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How to tap into millennials passion

The majority of youth ministry staff and volunteers would be labeled by sociologists as part of the millennial generation. (As opposed to our students, who are part of the digital generation.)

And, practically speaking, in order to make our ministry fly in our church/organization we need volunteers to pour themselves out and make an investment in our students. Many of us have discovered that this is a difficult task. We make pitches and we invite caring adults into our students lives and our first and second picks are typically too busy or over-committed. So we end up settling for people who are willing instead of people who might be the best fit. (That’s complicated and full of assumption, right?)

But my point is that to attract and keep the best people for our ministry we may need to examine how the generation we are asking to engage is motivated.

That’s exactly the point of a new study published by Barkley and sliced and diced by Carol Phillips of the University of Notre Dame. Here’s a couple of points from Carol’s summary which I thought were important to us leading youth groups.

  • Collaboration. The (sic) desire to connect with brands that share their passions is a key motivation, both online and offline.
  • Authenticity. The vast majority believe “Being True To Yourself” is inherently more influential in life (62%).
  • Involved. Making a differences lies in the cumulative effect of small decisions, little actions, not necessarily a big career accomplishment.
  • Influenced. 70 percent of Millennials reported feeling more excited when their friends agreed with them about where to shop, eat and play. Only 48 percent of older adults were as heavily influenced by their friends and colleagues.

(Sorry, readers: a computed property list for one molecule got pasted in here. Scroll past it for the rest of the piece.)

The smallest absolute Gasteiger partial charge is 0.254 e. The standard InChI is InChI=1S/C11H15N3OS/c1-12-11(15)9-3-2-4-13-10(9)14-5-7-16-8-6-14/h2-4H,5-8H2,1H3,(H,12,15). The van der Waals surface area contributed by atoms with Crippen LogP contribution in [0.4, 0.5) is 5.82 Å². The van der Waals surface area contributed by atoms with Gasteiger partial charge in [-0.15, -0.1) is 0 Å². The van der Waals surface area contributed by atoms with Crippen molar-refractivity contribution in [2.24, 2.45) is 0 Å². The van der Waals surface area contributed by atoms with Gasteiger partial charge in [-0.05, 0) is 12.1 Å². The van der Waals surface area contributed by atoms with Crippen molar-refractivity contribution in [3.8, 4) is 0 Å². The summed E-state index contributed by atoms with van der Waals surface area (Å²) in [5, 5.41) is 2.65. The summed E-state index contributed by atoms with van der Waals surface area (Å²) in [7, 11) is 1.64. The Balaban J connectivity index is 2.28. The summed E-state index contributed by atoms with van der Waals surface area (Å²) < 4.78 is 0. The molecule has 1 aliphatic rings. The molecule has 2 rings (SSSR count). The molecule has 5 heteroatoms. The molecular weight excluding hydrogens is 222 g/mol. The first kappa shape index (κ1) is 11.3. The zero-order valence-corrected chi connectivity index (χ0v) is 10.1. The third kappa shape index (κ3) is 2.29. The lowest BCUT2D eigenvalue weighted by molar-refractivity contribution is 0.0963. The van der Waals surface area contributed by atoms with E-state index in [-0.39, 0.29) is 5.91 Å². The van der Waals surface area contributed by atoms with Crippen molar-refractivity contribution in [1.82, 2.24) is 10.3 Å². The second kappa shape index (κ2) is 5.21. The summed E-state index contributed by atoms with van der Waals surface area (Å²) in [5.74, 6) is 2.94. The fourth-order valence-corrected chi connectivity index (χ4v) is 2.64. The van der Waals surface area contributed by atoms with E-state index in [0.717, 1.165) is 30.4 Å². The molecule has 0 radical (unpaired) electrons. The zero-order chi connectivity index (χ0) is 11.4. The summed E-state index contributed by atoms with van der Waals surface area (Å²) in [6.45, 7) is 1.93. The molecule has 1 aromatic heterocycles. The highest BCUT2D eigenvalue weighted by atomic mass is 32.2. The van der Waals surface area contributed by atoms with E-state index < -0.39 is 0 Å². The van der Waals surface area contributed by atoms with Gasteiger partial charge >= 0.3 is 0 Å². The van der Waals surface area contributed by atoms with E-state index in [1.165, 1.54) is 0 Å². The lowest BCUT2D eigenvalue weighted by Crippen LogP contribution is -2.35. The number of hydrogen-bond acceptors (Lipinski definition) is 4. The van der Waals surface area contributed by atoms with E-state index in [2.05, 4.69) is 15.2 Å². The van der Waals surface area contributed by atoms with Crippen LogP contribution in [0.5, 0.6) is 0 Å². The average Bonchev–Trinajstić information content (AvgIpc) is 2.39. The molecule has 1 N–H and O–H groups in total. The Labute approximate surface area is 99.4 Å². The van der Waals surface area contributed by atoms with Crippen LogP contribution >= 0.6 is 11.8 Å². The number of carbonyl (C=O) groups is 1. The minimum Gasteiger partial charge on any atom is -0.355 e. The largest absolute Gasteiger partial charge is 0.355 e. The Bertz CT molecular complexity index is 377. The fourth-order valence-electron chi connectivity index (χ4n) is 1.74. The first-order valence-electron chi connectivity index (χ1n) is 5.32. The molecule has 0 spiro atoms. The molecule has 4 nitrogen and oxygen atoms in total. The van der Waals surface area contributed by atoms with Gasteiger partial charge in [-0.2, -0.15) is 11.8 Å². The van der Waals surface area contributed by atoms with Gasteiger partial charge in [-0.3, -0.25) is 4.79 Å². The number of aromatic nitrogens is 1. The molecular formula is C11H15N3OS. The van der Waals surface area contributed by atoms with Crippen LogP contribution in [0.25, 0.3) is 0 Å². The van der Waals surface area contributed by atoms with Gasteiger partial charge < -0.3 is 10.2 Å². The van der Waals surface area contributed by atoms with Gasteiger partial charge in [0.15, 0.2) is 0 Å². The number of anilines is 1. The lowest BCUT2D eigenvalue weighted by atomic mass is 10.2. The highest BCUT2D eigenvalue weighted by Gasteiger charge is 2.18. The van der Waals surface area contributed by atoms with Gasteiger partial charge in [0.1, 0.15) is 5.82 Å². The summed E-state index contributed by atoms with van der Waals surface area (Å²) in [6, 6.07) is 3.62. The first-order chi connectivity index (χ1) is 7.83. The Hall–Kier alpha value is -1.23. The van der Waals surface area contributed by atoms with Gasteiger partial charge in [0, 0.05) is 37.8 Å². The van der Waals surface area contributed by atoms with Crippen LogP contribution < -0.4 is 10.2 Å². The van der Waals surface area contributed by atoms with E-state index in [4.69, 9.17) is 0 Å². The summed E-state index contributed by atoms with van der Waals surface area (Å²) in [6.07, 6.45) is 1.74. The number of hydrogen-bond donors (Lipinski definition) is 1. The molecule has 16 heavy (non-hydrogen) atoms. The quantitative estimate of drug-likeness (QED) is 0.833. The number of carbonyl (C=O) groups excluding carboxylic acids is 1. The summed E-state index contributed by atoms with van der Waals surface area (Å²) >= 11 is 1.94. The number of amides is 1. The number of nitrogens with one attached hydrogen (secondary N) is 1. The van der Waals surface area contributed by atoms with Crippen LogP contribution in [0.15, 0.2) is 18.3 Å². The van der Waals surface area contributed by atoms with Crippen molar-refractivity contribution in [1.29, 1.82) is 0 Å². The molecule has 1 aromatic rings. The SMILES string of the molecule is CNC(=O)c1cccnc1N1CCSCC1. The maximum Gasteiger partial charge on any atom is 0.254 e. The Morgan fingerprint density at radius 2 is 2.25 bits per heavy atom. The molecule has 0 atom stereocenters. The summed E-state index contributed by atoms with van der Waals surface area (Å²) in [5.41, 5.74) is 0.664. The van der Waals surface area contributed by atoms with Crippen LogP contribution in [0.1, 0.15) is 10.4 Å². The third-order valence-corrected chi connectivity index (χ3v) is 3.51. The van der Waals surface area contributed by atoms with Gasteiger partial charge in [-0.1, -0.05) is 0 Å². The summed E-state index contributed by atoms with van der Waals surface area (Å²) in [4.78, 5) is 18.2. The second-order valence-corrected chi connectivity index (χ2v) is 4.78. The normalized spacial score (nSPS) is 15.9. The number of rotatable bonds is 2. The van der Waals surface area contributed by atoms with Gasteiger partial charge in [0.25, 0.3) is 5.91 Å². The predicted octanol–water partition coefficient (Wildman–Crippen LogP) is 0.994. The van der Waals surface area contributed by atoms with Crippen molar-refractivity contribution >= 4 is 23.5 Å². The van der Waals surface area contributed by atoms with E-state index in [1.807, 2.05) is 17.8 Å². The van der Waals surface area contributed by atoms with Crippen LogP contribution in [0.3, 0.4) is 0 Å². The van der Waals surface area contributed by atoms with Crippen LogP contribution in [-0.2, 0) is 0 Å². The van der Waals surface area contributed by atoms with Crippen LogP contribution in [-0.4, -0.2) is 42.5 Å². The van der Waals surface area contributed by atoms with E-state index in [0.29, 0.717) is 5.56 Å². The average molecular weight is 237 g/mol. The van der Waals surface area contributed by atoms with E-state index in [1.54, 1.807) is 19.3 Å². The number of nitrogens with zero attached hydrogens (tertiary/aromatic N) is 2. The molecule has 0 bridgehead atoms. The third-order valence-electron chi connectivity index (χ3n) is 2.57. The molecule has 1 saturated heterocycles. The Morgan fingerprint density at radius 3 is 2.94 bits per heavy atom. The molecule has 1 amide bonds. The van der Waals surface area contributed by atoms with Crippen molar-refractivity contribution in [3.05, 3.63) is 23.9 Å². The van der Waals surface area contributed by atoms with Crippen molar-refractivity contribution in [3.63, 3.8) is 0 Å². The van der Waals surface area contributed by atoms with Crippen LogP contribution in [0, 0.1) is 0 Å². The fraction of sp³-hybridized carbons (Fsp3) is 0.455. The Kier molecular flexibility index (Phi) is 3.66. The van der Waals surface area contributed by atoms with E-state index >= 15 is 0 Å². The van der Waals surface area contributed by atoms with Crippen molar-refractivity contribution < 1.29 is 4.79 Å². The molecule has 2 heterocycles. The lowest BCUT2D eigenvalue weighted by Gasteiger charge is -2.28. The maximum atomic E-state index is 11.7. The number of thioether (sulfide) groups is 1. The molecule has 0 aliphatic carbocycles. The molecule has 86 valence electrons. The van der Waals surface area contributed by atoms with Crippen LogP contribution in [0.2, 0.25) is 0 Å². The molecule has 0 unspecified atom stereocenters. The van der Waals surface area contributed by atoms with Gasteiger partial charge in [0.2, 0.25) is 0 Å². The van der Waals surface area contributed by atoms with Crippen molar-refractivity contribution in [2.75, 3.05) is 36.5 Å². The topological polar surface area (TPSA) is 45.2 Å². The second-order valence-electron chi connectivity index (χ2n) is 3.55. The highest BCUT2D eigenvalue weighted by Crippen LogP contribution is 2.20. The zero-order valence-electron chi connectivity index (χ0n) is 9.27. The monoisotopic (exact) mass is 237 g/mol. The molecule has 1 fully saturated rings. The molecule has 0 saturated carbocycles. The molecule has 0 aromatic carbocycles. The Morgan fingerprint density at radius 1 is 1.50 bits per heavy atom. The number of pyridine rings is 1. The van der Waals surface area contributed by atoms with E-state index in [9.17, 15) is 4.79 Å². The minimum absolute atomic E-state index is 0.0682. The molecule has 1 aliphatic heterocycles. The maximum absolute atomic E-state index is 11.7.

• Adventure. The large majority of Millennials (70 percent) want to visit every continent in their lifetime. Fewer than half of older adults report that goal.
What impact could these learning have on your ministry?
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4 thoughts on “How to tap into millennials passion

  1. […] How to tap into millennials passion The majority youth ministry staff and volunteers would be labeled by sociologists as part of the millennial generation. Source: […]

  2. Involved stands out to me. We oughta be about getting students involved in playing an active role in the youth group week in and week out. This sparks decision making, responsibility taking, and follow-up.

  3. Along with the “adventure” part I think is a mental adventure as well. That sounds really cheesy… but I think being able to ask huge questions and not immediately gravitating toward needing an answer is huge too. Questions about purpose and existence have been driving questions in some recent interactions I’ve had with youth and it opens both of us up to see a huge picture. It certainly has shades of adventure and involved in it, but I think being able to ask the big questions is key.

    1. I love this comment. So true.

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